By John F. Harris
Anxious and uncertain about what today will bring, White House advisers toiled all yesterday to put together a plan to respond to the public release of independent counsel Kenneth W. Starr's report on the Monica S. Lewinsky controversy.
A senior White House official said discussions were still underway last night about how to address the detailed sexual allegations they believe will be in the report.
Clinton's private attorney, David E. Kendall, has been working for weeks on the draft of a "shadow report" to present exculpatory evidence or arguments against Starr's charges. Despite this preparation, however, Clinton aides said they remained fearful they would not have their report ready for release today, and that the response to what many believe will be a damning document might be limited to general statements from Kendall denying the allegations but with scant supporting material.
"This is the most loose thing I've ever seen here," a White House official said of the last-minute, and highly improvisational response strategy that lawyers and political advisers were trying to organize last night. Many aides believe that speed is of the essence in responding to Starr's report, since public opinion may be exceptionally fluid once details become public. But Kendall and White House counsel Charles F.C. Ruff were rebuffed on Capitol Hill in their request for a three-day advance look at the report before it is made public.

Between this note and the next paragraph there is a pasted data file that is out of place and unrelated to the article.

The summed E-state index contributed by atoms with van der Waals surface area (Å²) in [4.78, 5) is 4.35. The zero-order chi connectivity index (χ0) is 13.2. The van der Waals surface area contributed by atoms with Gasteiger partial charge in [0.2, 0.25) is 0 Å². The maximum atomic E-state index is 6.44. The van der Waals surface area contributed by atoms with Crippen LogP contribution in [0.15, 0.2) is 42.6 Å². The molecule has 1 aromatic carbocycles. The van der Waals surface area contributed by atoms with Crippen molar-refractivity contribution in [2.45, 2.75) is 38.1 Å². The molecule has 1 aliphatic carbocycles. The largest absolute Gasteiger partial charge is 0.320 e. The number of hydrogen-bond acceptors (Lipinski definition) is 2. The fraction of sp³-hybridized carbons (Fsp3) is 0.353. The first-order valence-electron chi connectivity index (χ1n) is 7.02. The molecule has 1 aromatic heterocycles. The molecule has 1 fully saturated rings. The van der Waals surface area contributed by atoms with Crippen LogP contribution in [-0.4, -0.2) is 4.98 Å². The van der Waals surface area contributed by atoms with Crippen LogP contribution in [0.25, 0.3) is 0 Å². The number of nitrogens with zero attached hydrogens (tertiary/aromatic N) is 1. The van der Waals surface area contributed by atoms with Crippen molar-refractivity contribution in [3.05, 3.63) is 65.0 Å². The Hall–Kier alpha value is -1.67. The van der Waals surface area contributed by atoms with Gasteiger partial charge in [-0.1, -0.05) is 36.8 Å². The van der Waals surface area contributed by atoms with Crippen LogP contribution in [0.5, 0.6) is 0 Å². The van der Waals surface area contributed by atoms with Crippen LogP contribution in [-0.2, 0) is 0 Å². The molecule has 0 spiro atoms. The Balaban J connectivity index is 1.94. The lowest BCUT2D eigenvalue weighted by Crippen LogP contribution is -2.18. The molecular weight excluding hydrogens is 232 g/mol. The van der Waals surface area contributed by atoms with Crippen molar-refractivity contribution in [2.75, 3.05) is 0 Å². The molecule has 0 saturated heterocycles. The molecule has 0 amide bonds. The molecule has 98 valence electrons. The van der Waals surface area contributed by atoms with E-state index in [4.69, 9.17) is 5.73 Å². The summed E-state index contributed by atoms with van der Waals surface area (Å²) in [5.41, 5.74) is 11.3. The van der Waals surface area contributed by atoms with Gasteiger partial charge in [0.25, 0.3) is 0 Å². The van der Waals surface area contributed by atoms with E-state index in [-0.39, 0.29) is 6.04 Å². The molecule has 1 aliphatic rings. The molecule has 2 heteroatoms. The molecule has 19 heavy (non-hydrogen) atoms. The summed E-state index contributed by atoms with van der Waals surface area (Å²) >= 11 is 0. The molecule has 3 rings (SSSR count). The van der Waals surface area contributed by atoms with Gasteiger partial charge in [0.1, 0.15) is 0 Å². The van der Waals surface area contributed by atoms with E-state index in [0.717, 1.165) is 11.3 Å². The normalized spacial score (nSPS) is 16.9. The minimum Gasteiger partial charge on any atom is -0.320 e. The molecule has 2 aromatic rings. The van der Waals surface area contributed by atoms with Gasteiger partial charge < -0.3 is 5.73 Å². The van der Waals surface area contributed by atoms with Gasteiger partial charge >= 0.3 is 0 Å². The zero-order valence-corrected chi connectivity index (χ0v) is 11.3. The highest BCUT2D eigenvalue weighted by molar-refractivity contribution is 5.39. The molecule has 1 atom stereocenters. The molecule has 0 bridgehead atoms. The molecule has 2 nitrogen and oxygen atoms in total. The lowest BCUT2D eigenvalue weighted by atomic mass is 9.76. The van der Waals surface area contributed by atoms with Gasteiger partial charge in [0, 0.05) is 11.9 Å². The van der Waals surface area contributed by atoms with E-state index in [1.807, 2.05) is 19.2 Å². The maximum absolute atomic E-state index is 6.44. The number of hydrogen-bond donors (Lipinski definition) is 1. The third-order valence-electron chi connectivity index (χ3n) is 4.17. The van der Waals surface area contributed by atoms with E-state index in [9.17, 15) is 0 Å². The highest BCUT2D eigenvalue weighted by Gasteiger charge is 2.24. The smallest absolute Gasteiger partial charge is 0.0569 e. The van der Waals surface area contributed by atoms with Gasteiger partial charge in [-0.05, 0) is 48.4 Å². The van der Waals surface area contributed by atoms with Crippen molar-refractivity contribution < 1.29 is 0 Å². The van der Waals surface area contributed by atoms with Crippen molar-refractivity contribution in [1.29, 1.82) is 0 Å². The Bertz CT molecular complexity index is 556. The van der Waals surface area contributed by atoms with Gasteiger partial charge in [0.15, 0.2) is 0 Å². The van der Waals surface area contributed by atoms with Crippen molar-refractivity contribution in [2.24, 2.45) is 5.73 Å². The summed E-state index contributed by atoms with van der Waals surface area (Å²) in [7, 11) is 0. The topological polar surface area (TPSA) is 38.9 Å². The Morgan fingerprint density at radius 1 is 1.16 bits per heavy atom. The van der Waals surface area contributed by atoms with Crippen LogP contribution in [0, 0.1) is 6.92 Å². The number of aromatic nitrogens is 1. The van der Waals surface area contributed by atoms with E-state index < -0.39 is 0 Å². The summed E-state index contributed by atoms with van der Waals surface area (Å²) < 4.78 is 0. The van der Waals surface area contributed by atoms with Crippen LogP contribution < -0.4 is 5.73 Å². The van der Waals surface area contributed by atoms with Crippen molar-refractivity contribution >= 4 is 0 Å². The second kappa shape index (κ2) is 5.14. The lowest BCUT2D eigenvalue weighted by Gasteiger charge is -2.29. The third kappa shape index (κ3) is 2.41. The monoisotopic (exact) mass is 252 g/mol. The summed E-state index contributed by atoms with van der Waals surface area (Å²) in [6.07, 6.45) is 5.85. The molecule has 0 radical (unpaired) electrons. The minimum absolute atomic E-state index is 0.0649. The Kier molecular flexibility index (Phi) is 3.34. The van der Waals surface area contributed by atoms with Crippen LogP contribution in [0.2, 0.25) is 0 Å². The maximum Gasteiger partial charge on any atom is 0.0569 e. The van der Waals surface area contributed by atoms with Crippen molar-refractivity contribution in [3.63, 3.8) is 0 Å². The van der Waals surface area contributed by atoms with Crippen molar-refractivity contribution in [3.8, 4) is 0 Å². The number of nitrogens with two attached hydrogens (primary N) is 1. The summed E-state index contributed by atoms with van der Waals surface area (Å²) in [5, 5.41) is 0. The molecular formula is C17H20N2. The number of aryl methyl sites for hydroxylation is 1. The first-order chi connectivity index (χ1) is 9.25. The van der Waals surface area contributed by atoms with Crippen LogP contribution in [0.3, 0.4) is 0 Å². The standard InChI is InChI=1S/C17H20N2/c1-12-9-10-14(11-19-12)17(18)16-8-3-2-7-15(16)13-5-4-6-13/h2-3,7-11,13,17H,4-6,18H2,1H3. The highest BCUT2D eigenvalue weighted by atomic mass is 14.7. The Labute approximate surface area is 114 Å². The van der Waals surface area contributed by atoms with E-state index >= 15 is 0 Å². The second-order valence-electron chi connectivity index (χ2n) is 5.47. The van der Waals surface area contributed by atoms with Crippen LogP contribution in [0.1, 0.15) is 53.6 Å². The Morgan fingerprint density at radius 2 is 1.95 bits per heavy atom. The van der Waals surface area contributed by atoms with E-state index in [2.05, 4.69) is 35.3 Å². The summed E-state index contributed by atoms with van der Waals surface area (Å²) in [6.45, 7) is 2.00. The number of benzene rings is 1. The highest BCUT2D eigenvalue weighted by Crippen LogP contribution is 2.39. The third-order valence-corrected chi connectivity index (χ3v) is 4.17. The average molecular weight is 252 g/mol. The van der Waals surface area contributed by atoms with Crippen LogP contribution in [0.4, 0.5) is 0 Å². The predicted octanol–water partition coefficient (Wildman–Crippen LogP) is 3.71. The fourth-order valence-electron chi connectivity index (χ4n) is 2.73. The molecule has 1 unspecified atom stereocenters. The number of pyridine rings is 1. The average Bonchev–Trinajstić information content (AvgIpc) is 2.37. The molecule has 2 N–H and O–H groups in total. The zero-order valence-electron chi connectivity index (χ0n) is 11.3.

Instead, the refusal to give Clinton an advance look at the prosecutor's finding will itself apparently be used as part of the White House's appeal not to rush to judgment of Clinton. Noting that House Speaker Newt Gingrich (R-Ga.) got an early look on a House report that made ethics allegations against him, White House senior adviser Rahm Emanuel said the uneven treatment looks like "the beginning salvo of a very unfair process."
The president spent much of yesterday continuing his campaign of private apologies in meetings with Democratic senators and his Cabinet.
As Clinton has grown more voluble in recent days about addressing the Lewinsky affair and expressing his regret for it, eyes have increasingly turned to First Lady Hillary Rodham Clinton. In a written statement immediately after her husband's acknowledgement last month of an extramarital affair, she said she forgave him, but she has had no public words on the matter since then.
Some Clinton political advisers, and many congressional Democrats, are hoping that she will find a forum to address the matter and come to the president's defense. But staff members to the first lady, sources said, have made it clear to political aides that Hillary Clinton is not yet prepared emotionally to make a painful public statement about the matter, and also believes as a matter of political tactics that now is not the time to do so.
The first lady did appear with the president last night at a Democratic fund-raiser, and introduced him with lavish praise for "day after day" doing what is "best for America."